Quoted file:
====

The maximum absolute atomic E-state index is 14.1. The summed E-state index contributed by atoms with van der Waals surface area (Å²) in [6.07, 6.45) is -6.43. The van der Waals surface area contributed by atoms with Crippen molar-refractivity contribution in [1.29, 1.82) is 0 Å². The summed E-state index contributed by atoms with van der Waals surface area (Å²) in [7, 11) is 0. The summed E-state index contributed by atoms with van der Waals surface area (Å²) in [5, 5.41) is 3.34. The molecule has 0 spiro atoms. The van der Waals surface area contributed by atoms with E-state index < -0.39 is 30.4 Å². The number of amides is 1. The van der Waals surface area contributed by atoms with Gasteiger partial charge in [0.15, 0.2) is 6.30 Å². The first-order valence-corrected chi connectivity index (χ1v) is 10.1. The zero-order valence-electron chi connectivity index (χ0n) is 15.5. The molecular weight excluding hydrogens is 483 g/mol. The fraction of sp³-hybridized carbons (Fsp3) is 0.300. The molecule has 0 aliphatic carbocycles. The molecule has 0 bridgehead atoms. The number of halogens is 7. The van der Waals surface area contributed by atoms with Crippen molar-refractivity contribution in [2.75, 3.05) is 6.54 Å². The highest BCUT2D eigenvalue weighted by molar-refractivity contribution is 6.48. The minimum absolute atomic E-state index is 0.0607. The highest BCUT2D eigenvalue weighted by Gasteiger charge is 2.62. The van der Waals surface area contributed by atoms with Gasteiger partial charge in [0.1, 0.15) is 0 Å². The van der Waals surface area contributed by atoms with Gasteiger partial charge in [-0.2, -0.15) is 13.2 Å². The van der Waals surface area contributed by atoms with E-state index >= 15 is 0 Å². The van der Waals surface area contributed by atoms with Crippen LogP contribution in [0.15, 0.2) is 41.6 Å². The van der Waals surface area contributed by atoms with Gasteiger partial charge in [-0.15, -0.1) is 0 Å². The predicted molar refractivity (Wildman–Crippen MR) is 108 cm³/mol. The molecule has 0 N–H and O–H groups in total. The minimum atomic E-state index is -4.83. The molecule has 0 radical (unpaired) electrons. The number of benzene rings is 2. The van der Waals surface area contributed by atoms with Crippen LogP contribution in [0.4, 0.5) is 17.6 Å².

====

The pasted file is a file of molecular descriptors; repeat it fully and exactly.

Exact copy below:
The maximum absolute atomic E-state index is 14.1. The summed E-state index contributed by atoms with van der Waals surface area (Å²) in [6.07, 6.45) is -6.43. The van der Waals surface area contributed by atoms with Crippen molar-refractivity contribution in [1.29, 1.82) is 0 Å². The summed E-state index contributed by atoms with van der Waals surface area (Å²) in [7, 11) is 0. The summed E-state index contributed by atoms with van der Waals surface area (Å²) in [5, 5.41) is 3.34. The molecule has 0 spiro atoms. The van der Waals surface area contributed by atoms with E-state index < -0.39 is 30.4 Å². The number of amides is 1. The van der Waals surface area contributed by atoms with Gasteiger partial charge in [0.15, 0.2) is 6.30 Å². The first-order valence-corrected chi connectivity index (χ1v) is 10.1. The zero-order valence-electron chi connectivity index (χ0n) is 15.5. The molecular weight excluding hydrogens is 483 g/mol. The fraction of sp³-hybridized carbons (Fsp3) is 0.300. The molecule has 0 aliphatic carbocycles. The molecule has 0 bridgehead atoms. The number of halogens is 7. The van der Waals surface area contributed by atoms with Crippen molar-refractivity contribution in [2.75, 3.05) is 6.54 Å². The highest BCUT2D eigenvalue weighted by molar-refractivity contribution is 6.48. The minimum absolute atomic E-state index is 0.0607. The highest BCUT2D eigenvalue weighted by Gasteiger charge is 2.62. The van der Waals surface area contributed by atoms with Gasteiger partial charge in [0.1, 0.15) is 0 Å². The van der Waals surface area contributed by atoms with Gasteiger partial charge in [-0.2, -0.15) is 13.2 Å². The van der Waals surface area contributed by atoms with E-state index >= 15 is 0 Å². The van der Waals surface area contributed by atoms with Crippen LogP contribution in [0.15, 0.2) is 41.6 Å². The van der Waals surface area contributed by atoms with Gasteiger partial charge in [-0.15, -0.1) is 0 Å². The predicted molar refractivity (Wildman–Crippen MR) is 108 cm³/mol. The molecule has 0 N–H and O–H groups in total. The minimum atomic E-state index is -4.83. The molecule has 0 radical (unpaired) electrons. The number of benzene rings is 2. The van der Waals surface area contributed by atoms with Crippen LogP contribution in [0.4, 0.5) is 17.6 Å².